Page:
A Chrome-like OS was first under development by Jeff Nelson, who was a developer at Google, in 2006 and he even received a patent for it in 2008. It took a few years for Google's management to stand behind the idea of a new operating system, which is why it wasn't announced until 2009. The first actual Chromebooks were released in 2011 by Acer and Samsung. The original Chromebooks were all laptop versions, but in 2012 a desktop version known as a Chromebox was released. In 2013, Hewlett Packard and Lenovo entered the market, along with Google who started manufacturing and selling Chromebooks under the own brand name. They were followed in 2014 by LG who created an all-in-one model.

Critics of Chromebooks were skeptical at first, but as the prices of the devices came down and their functionality improved, they have proved to be extremely popular with consumers. To date they have sold millions of units and have even begun to eat into Microsoft's market share.

Chomebooks Versus Laptops

Many people are conflicted about whether to buy a traditional laptop or to go with a Chromebook. One of the immediate benefits anybody searching for one of these two options will notice is that Chromebooks are cheaper, often by hundreds of dollars, than the average Windows 10 laptop, but this price cut does come with some drawbacks. Chromebooks are designed to be used primarily when connected to the Internet. While they do still have some functionality when offline, like using the Gmail app, Google Drive, and Pocket, user will notice their ability to run the majority of the apps significantly hampered.

On the other hand, nearly every Chromebook gets outstanding battery life, in the 9 to 12 hour range, which is something often found only in high end Windows laptops that cost $800 and up.

If you normally use Google apps throughout your day, such as Gmail, Google Drive, and Google Calendar, you will most likely find the deep integration of the native Google apps on a Chromebook a welcome addition. If you use other services like Yahoo Mail, One Drive, or Microsoft Word, you may find adjusting to a Chromebook a problematic experience. Luckily there are new apps coming out everyday designed for Chromebook that help users overcome some of these issues, like the newly released Microsoft Office Online, which is a cloud-based version of their popular software that can be used on the Chrome OS. Chrome also offers its own photo editors, but users who prefer Adobe Photoshop will be out of luck as they cannot run it on a Chromebook.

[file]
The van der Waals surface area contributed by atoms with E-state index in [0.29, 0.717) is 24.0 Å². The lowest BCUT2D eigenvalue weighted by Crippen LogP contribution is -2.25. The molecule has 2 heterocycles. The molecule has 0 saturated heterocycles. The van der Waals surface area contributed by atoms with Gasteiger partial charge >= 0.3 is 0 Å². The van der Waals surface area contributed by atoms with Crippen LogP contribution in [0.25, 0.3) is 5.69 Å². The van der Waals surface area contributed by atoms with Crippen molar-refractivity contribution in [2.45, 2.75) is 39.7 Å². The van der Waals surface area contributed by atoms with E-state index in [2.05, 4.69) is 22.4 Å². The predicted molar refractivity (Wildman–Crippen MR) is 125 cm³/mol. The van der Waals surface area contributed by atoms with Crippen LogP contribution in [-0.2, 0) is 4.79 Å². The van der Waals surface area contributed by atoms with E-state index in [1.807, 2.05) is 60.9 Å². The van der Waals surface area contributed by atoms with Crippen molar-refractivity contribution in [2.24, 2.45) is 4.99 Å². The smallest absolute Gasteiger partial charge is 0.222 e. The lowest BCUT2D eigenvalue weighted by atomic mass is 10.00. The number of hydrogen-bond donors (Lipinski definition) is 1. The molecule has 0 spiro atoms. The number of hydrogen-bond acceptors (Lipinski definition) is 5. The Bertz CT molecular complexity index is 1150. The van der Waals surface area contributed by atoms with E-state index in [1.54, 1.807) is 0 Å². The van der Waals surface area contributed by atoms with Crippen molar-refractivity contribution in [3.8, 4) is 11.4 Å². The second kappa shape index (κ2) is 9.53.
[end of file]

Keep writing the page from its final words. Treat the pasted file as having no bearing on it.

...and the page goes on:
In addition to all of the native Chrome apps, Chrome OS is beginning to support most Android apps as well, opening up a whole new level of gaming and productivity possibilities.

How To Pick The Right Chromebook

One of the first decisions you should make when looking for a Chromebook is how big, or small, you want it to be. The size of your laptop display can make or break a user experience, so choose carefully. For the most part, Chromebooks come in 3 sizes; 11.6", 13.3", and 15.6". Many adults find that an 11.6" screen is too small for work functionality, so unless the device is being purchased solely for entertainment purposes, most would do well to steer clear of the smallest size. If you want something functional, but also easily portable, 13.3" Chromebooks are a good choice. If you don't plan on taking your Chromebook on the go too often, you may appreciate a 15.6" screen, especially if you will be using it for watching movies or working on multiple programs at the same time. You should also take into account screen resolution. Generally speaking, the higher the resolution the better. When considering size and portability, don't forget to check the weight and thickness as well.

Storage isn't that big of a deal when it comes to Chromebooks as the majority of their data is stored in a cloud server. That being said, if you believe you will want to store some data locally, like pictures and movies for those times Wi-Fi is unavailable, then consider a model with a 32GB hard drive.

As with any laptop or computer, choosing a model with a SSD is preferably over one with an HDD. HDDs are slower, louder, and use more battery power than SSDs. Because the hard drives in all Chromebooks are relatively small, one with an SSD won't cost much more than a model with an HDD. Along with the type of hard drive, you should consider the processor. The newer the processor the better as it will help future-proof your device. Ideally you should buy a model with a 5th or 6th generation Intel processor.



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Last updated on December 09, 2017 by Chase Brush

Chase is a freelance journalist with experience working in the areas of politics and public policy. Currently based in Brooklyn, NY, he is also a hopeless itinerant continually awaiting his next Great Escape.